Neumueller said he has been attending trades job fairs, and he plans after graduating high school to go into an apprenticeship program, either for carpentry or electrical work. He said he hasn’t decided which.
Another student, Valic Gritzmaker, a senior at Craig, has been in the advanced construction class for two years. Gritzmaker remembers getting a plastic “Bob the Builder” tool set as a young boy.
He moved from that to building his first table with his grandpa when he was just 4 years old.
In advanced construction this year, Gritzmaker picked up experience working with plaster on a kitchen island. He found plaster work challenging but fun.
“I got pretty good at it. It’s sort of like painting with mud,” he said.
Gritzmaker said instead of studying construction in college or apprenticing with a local builder, he wants to go straight into business. At 17, he’s trying to launch his own remodeling business—for now, a one man company without a name.
He’s networking for customers through his uncle, a landscaper who he said has a large customer base in Beloit.
“Right now, I’d like to do remodeling and additions. I really like kitchen work, doing backsplashes and that kind of thing. There’s lots of work people want done in remodeling right now,” Gritzmaker said.
Tom Naatz surveyed work going on at the Cumberland Drive house. Naatz, a Janesville-area general contractor who operates Naatz Construction, is building the home the students are working on this year.
Once students finish installing cabinets and woodwork, the house will go on the market.
That ought to be in early April, Naatz said.
He said the Cumberland Drive home will hit the market with a $330,000 price tag. For a home its size and type, that’s about $20,000 less than the going rate, Naatz said. The main cost saver, he said, is that students have provided a big source of labor.
Naatz said Wisconsin school districts have had few lasting student build programs like Janesville’s in part because most districts are unable or uninterested in budgeting for a full-time instructor to run the programs.
The Janesville School District pays Kruser’s salary, and the South Central Wisconsin Builders Association funds the program, in part by donating the lot for the home. Builders, subcontractors and local suppliers ante up with donated time, material and time to keep the program running, Naatz said.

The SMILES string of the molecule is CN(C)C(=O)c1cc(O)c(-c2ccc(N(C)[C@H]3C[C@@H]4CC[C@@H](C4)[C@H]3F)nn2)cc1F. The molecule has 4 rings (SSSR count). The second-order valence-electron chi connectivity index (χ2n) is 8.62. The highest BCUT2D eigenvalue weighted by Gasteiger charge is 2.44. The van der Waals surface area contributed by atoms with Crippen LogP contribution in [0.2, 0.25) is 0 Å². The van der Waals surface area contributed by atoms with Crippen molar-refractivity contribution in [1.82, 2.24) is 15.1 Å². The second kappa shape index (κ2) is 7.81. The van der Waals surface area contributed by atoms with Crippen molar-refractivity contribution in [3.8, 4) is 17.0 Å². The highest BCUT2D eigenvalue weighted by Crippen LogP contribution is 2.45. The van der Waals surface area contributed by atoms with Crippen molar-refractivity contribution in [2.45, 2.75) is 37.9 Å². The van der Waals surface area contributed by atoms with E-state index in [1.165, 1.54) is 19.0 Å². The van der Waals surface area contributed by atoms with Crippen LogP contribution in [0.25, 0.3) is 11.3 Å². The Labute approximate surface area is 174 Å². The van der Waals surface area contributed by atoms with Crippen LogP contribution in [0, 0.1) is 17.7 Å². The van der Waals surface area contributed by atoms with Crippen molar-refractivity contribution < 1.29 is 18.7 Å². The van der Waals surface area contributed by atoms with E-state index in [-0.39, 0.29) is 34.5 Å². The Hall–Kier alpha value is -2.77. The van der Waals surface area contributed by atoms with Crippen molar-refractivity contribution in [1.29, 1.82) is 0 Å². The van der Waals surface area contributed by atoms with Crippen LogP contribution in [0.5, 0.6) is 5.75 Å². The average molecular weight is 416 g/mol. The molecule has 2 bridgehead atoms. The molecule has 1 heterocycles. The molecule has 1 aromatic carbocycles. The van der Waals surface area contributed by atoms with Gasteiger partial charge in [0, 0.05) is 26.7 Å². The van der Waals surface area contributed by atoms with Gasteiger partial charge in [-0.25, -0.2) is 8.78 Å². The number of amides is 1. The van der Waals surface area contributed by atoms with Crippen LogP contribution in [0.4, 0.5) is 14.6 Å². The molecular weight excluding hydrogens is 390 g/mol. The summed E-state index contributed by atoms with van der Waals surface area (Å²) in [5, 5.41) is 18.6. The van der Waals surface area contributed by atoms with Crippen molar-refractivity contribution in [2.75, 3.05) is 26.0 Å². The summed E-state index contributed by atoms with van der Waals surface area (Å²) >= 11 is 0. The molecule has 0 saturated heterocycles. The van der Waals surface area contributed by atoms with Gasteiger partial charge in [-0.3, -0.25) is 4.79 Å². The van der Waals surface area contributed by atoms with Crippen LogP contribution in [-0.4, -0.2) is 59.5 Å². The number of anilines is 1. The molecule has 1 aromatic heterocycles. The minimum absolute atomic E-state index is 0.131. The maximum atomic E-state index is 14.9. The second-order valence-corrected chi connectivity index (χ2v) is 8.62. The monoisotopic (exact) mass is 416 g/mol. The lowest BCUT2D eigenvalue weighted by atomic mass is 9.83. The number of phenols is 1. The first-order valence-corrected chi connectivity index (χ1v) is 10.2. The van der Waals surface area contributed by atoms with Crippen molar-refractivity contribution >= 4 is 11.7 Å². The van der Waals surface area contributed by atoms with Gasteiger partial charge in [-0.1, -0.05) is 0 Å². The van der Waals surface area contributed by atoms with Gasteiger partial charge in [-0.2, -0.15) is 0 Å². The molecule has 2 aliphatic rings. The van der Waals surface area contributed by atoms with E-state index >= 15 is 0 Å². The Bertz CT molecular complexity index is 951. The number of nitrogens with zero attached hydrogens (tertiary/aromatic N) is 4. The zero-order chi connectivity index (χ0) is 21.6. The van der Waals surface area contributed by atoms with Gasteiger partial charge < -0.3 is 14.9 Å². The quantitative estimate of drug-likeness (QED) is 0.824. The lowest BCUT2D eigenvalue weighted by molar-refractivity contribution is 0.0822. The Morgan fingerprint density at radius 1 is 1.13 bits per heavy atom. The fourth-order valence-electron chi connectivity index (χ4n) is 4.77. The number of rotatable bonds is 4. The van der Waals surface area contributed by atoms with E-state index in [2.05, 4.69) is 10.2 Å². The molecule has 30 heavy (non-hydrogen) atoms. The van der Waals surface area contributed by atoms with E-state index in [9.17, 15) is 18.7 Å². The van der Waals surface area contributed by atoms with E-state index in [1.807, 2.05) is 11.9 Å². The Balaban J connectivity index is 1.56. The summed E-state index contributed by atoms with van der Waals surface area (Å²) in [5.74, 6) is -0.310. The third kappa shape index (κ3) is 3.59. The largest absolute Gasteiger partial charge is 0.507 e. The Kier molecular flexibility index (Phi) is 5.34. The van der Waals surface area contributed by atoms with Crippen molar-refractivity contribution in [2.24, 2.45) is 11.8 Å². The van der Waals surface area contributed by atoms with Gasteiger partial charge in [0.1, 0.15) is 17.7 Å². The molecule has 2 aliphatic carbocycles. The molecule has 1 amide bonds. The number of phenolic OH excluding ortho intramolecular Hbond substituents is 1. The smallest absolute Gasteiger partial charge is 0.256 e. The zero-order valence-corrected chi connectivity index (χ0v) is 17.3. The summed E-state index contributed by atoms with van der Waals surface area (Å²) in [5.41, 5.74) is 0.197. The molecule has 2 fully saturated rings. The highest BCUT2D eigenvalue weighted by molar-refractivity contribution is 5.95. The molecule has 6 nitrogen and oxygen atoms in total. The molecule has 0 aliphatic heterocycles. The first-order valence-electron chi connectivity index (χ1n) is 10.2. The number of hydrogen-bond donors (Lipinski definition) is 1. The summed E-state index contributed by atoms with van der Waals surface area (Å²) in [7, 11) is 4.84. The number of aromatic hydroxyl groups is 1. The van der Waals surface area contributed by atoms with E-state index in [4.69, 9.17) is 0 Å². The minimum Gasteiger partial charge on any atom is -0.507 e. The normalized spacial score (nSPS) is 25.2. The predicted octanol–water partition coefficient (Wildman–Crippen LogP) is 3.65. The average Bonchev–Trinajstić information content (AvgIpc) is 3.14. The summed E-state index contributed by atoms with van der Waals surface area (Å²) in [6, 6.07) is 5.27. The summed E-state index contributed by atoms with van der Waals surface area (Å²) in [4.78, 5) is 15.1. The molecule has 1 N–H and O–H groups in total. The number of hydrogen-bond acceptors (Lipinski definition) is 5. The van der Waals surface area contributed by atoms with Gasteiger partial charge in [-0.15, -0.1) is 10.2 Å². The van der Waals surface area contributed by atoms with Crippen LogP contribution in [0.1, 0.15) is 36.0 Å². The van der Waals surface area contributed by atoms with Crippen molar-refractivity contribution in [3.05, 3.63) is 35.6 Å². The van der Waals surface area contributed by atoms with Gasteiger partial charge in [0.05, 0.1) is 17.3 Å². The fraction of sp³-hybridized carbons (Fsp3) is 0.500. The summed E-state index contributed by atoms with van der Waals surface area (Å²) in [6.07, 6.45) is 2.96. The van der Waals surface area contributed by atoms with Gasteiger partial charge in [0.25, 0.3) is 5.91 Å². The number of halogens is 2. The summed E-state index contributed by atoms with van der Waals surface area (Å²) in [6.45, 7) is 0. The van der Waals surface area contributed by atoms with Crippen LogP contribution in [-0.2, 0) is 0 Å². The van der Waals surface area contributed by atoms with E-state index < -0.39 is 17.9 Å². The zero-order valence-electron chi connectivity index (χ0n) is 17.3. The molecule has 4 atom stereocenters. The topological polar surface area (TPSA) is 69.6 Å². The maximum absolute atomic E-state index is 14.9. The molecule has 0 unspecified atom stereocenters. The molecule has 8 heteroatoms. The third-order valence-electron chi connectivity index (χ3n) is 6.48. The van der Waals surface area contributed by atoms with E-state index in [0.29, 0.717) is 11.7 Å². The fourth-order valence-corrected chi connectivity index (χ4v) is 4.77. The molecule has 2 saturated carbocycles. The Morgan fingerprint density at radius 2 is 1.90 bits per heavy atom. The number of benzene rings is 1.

In a few years, he said, the program is on pace to be mainly self-funded by the builders association.
The students building the home are mostly unpaid, but as they work on the program, they earn credits and learn the processes that will help them land work later.
Kruser and Naatz said local builders every year pick up a handful of apprentices who are students in the advanced construction program.
Naatz is on a state panel of builders association members. He said others on the panel tell him Janesville’s student build program is the envy of builders around the state.
“What sets it apart and makes it continue to work is the support that everyone continues to give this program. It’s good for the students, the school district and the builders,” Naatz said.
Neumueller said as he was hanging siding on the Cumberland Drive house last fall, he had a thought.
“Every time I drive by this house, even if I’m 50 years old, I’m going to remember putting on that siding,” Neumueller said. “Even if some day someone changes the siding or everything, it doesn’t matter. I’ll always look at it and know that when I was in high school, I built that house.”